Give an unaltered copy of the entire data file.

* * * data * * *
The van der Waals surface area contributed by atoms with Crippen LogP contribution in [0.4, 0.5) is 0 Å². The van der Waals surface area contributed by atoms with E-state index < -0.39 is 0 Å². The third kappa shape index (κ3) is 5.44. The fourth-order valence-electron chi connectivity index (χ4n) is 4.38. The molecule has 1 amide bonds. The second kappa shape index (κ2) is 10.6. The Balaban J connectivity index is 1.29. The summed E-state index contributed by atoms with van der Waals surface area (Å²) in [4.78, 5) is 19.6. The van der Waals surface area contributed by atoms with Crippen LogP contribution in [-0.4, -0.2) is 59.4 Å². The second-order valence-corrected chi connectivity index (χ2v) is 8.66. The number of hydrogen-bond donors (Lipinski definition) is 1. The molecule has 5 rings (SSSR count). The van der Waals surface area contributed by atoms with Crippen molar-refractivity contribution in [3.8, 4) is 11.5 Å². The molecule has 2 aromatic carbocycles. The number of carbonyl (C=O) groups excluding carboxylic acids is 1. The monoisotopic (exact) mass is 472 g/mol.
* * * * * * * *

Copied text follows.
The van der Waals surface area contributed by atoms with Crippen LogP contribution in [0.4, 0.5) is 0 Å². The van der Waals surface area contributed by atoms with E-state index < -0.39 is 0 Å². The third kappa shape index (κ3) is 5.44. The fourth-order valence-electron chi connectivity index (χ4n) is 4.38. The molecule has 1 amide bonds. The second kappa shape index (κ2) is 10.6. The Balaban J connectivity index is 1.29. The summed E-state index contributed by atoms with van der Waals surface area (Å²) in [4.78, 5) is 19.6. The van der Waals surface area contributed by atoms with Crippen LogP contribution in [-0.4, -0.2) is 59.4 Å². The second-order valence-corrected chi connectivity index (χ2v) is 8.66. The number of hydrogen-bond donors (Lipinski definition) is 1. The molecule has 5 rings (SSSR count). The van der Waals surface area contributed by atoms with Crippen molar-refractivity contribution in [3.8, 4) is 11.5 Å². The molecule has 2 aromatic carbocycles. The number of carbonyl (C=O) groups excluding carboxylic acids is 1. The monoisotopic (exact) mass is 472 g/mol.